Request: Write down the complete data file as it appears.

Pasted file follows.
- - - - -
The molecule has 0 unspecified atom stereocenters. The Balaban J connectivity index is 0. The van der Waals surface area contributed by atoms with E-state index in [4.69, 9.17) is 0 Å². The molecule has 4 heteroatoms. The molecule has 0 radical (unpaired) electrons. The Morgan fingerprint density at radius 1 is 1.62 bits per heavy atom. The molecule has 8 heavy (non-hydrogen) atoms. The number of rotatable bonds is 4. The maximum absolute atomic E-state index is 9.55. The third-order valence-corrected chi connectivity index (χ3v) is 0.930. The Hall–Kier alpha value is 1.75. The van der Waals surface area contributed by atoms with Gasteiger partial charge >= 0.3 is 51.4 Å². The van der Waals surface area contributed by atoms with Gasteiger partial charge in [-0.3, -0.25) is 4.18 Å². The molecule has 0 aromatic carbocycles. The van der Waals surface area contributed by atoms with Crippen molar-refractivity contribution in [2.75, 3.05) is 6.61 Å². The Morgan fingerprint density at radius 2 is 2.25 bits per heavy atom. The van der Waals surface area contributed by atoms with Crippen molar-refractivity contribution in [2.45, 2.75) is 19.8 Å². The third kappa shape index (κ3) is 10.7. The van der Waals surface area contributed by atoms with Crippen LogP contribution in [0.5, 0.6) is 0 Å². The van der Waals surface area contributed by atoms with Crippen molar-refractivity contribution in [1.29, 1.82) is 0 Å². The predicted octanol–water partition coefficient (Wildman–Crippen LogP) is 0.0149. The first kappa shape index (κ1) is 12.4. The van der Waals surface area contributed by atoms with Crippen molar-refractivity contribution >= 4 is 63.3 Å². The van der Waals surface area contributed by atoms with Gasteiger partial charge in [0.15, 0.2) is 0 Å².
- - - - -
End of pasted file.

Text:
The molecule has 0 unspecified atom stereocenters. The Balaban J connectivity index is 0. The van der Waals surface area contributed by atoms with E-state index in [4.69, 9.17) is 0 Å². The molecule has 4 heteroatoms. The molecule has 0 radical (unpaired) electrons. The Morgan fingerprint density at radius 1 is 1.62 bits per heavy atom. The molecule has 8 heavy (non-hydrogen) atoms. The number of rotatable bonds is 4. The maximum absolute atomic E-state index is 9.55. The third-order valence-corrected chi connectivity index (χ3v) is 0.930. The Hall–Kier alpha value is 1.75. The van der Waals surface area contributed by atoms with Gasteiger partial charge >= 0.3 is 51.4 Å². The van der Waals surface area contributed by atoms with Gasteiger partial charge in [-0.3, -0.25) is 4.18 Å². The molecule has 0 aromatic carbocycles. The van der Waals surface area contributed by atoms with Crippen molar-refractivity contribution in [2.75, 3.05) is 6.61 Å². The Morgan fingerprint density at radius 2 is 2.25 bits per heavy atom. The van der Waals surface area contributed by atoms with Crippen molar-refractivity contribution in [2.45, 2.75) is 19.8 Å². The third kappa shape index (κ3) is 10.7. The van der Waals surface area contributed by atoms with Crippen LogP contribution in [0.5, 0.6) is 0 Å². The van der Waals surface area contributed by atoms with Crippen molar-refractivity contribution in [1.29, 1.82) is 0 Å². The predicted octanol–water partition coefficient (Wildman–Crippen LogP) is 0.0149. The first kappa shape index (κ1) is 12.4. The van der Waals surface area contributed by atoms with Crippen molar-refractivity contribution >= 4 is 63.3 Å². The van der Waals surface area contributed by atoms with Gasteiger partial charge in [0.15, 0.2) is 0 Å².